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EV riders: The move towards electric vehicles in Brussels
There are almost half a million cars in Brussels, but just 2% of them are electric, hybrid or powered by alternative fuels. That figure should grow over the next decade, as the regional government rolls out bans on polluting vehicles as well as taxation policies designed to force a switch from combustion engines to electric vehicles.
The electric vehicles (EVs) registered in the capital – which industry figures put at 1.7% of all vehicles – score 85 out of 100 on the Ecoscore system for exhaust emissions. This rating takes into account carbon dioxide – the main greenhouse gas – as well as nitrogen oxides and particulates, which are responsible for the capital’s poor air quality. Along with the need to tackle climate change, these polluting emissions lie behind the push for electric vehicles.
But is it working? Figures from the European Association for Electromobility and its Belgian member, ASBE, show the shift towards electric cars is gaining momentum, with sales across Europe rocketing by 50% in 2017. Belgium is no exception to the trend: last year saw an almost one-third rise on the previous year’s sales. And data from the Belgian carmakers association, Febiac, for the first five months of this year shows 185 new EV registrations in Brussels, among the 405 for Belgium as a whole.
However, the European Automobile Manufacturers Association (ACEA) paints a less optimistic picture, saying the rise is only in line with a growth in overall car sales. Moreover, it warned in July that the European Parliament’s ambitious plans to force a shift to electric vehicles in the EU through stringent carbon dioxide emissions limits would not work, because there were so few charging points across Europe. In what the carmakers said was “a much-needed reality check for MEPs”, ACEA published a study called Making the Transition to Zero Emission Mobility. Their report showed that EVs account for just 1.5% of total car sales in the EU, with hybrids making up another 2.9%. The study also showed that three-quarters of all the 100,000 charging points in the EU today are concentrated in four countries – France, Germany, the Netherlands and the UK – with just 1,765 in Belgium.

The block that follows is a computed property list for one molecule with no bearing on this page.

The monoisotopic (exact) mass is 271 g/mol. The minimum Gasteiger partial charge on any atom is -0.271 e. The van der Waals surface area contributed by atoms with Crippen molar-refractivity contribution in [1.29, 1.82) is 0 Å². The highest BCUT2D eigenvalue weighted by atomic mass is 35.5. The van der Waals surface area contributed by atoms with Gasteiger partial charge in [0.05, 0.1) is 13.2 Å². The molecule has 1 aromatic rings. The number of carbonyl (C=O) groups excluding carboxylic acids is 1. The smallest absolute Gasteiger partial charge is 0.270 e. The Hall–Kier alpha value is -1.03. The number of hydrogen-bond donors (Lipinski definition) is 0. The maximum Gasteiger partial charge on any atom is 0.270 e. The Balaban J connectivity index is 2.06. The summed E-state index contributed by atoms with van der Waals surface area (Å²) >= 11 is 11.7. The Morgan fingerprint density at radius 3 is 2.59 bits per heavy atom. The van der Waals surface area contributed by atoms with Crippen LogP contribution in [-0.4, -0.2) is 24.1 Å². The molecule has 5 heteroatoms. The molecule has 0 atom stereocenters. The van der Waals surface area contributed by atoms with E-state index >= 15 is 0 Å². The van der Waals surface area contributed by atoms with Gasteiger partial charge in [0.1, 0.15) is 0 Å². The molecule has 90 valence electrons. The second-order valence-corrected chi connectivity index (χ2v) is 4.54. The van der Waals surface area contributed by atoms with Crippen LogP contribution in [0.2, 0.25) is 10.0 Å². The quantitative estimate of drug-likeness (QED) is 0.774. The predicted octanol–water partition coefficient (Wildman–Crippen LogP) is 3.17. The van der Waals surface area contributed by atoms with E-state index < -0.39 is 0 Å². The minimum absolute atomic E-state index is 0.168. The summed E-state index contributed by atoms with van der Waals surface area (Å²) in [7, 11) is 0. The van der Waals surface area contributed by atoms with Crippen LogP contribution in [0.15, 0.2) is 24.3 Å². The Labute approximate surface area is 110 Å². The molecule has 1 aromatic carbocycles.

To make the parliament’s plans realistic, two million charging units will be needed Europe-wide by 2025. In April last year, the Brussels-Capital region pledged to install 200 charging points, rising to 600 by 2030. The first phase of the works – around 2019/2020 – will see at least one charging point per square kilometre in the busiest parts of the city, with further expansion based on demand. Each terminal will have two charging points, compatible with all the most common EVs.
Electric vehicles currently pay the lowest rate under the annual circulation tax in all three Belgian regions; the rate in Brussels is €82.10. Th e region further offers tax breaks for companies that buy electric, hybrid or fuel-cell vehicles, applies a 120% deductibility rate and waives the tax worth up to €75 on office parking spaces if companies fit charging units.
Brussels finance minister Guy Vanhengel would like to take that further, basing both registration and annual taxes on the vehicle’s Ecoscore. EVs would continue to pay the same low rate, but the difference would come in the hefty taxes on petrol and diesel cars, particularly the older, more polluting models. Vanhengel commissioned an expert report on the issue, which he presented to the finance committee in June.
However, since any tax hike would hit lower-income car owners most, it is controversial. Though the Greens back his plans, the Socialists were concerned about the impact on poorer Brussels residents. Vanhengel told the committee that before he made any firm proposals, there would need to be talks with the other two regions, since Brussels cannot fight air pollution and congestion with the capital’s residents alone. He is unlikely to move on this before the regional elections in May 2019.